The Anthem VIP Demo didn’t open its servers without issues. It did, just like any other beta tests that Electronic Arts had — remember Battlefield V? Loading screen loops, server capacity errors, problems connecting to live services, you name it. These issues plagued that first few hours – 4 hours to be exact.
Those with demo access already reported the problem on Twitter and the EA forums, it actually took BioWare some time to fix the issues. It’s not entirely surprising, even the Head of Live Services at the studio admitted they underestimated the number of players. It’s fine, no problem. This kind of problem usually exists during open betas but not controlled environments like what we know as private betas – or what BioWare named it, the “VIP Demo”.
Despite Anthem’s glaring server difficulties, the whole experience I had with its VIP Demo was memorable.
Anthem, for those who never followed its development, is an always-online third-person shooter RPG developed by the studio behind the Mass Effect franchise and as well as Star Wars: The Old Republic, BioWare. The studio has tons of experience handling these sorts of titles, so it’s expected that they at least have Anthem right when it comes to gameplay and narrative.
So, how was Anthem? People compare the game a lot with Destiny. They aren’t wrong, but they aren’t right either. What Anthem offers based on the demo is its heavy emphasis on teamplay and story. We all know BioWare can cook up a great plot, plus an entertaining gameplay experience. When you’re in a 4-man squad, having the right build, weapons, and Javelin variants can annihilate an entire group of enemies. With its Ranger variant, you can enhance your teammate’s attack by 20% for a couple of seconds, the Colossus’ beefy armor and longer health points can certainly take in enemy attacks while the Interceptor outflanks the enemy and stabs them in the back, then have the Storm finally eradicate every enemy with its powerful ultimate elemental ability. The outcome? A satisfying victory.
The biggest highlight of Anthem is its flight experience. Javelin suits have installed jetpacks where players can exploit all throughout the game. You get to traverse through its lush jungle and ruins by flying, and it’s the smoothest thing to do in the game. Flying isn’t just limited to exploration, but it’s pretty useful in combat too when you’re in a very tight spot. When you get overwhelmed by enemies, you can quickly jump and fly out of the danger zone and hide at a safe distance to plan your next strategy.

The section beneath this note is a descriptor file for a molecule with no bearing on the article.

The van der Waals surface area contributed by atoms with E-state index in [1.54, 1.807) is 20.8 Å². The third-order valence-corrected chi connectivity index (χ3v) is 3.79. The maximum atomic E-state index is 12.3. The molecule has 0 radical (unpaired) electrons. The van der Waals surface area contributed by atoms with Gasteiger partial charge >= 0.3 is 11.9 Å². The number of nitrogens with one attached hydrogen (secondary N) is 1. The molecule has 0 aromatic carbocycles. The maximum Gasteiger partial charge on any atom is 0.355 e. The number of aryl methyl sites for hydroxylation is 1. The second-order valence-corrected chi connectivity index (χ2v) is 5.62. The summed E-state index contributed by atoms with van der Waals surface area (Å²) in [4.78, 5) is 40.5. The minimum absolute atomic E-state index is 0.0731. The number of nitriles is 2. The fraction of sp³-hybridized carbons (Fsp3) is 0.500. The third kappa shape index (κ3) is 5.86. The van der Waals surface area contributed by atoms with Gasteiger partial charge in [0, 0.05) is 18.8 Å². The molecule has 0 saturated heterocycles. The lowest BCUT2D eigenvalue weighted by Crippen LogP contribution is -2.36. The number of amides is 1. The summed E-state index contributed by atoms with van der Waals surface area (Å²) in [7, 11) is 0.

You start off with a Level 10 Ranger character, leveling up to unlock a new Javelin already shows what we can expect at launch. You can’t be a Colossus, Interceptor, or Storm at the beginning of the game. You have to, unfortunately, progress to unlock the other variants. It isn’t a bad game design by choice, in my opinion, as it does give you a sense of accomplishment while giving it a narrative tie-in when you unlock the other Javelin armors. So, for those who want to get their favorite armors from the get-go, there’s the likely chance this won’t happen in the final version of Anthem.
There are only 3 quests to take in the VIP Demo with one particular dungeon-like expedition where you can re-do with your squad to level-up. The two main quests are engaging enough since it roughly gives you an idea of what you’re up against. While there aren’t any major plot spoilers in the demo, it does show that the Storm Javelin armor came from the enemy faction known as the Dominion. So it’s interesting to see how the story unfolds and explain how and when the Freelancers managed to get a hold of the Storm Javelin. The other type of expedition is called Stronghold. It has stronger waves of enemies than what you get from the main quest which makes it the kind of quest where squad play works perfectly than taking the entire thing alone. Cranking the difficulty level (to Hard) makes the experience even more enjoyable. You get to think of ways how to divert enemy attacks so your squad members can hit their weak points and take advantage of the situation.
But how well did it perform on the PS4, you might ask? So, I have the VIP Demo running on a PS4 Pro with a 1080p Asus monitor. Anthem runs at 30 frames per second. Even with its FPS locked at 30, frame-drops are frequent during intense battles. Input lags are evident during your stay at Fort Tarsis and frame drop still happens at a place without any action, for some reason. It’s kind of disappointing to say that even on a powerful variation of the PS4, the demo struggles to keep up 30 frames per second. BioWare still has time to improve on the game’s performance on the PS4 Pro, and hopefully add options prioritizing performance over visuals to get that sweet 60 frames per second spot.
I have to be honest here, Anthem is one of my anticipated games of 2019. Its visual presentation looks stunning, the gameplay is utterly engaging and fun, and the world is inviting. It’s probably the first BioWare game in years that piqued my interest since Star Wars: Knights of the Old Republic and its MMO counterpart. But I hope they fix those numerous server issues and polish its performance before I change my mind of getting the game on February 22. Hopefully this week’s open demo will show those improvements.
Tested on: PS4 Pro.
All screenshots are taken by the author.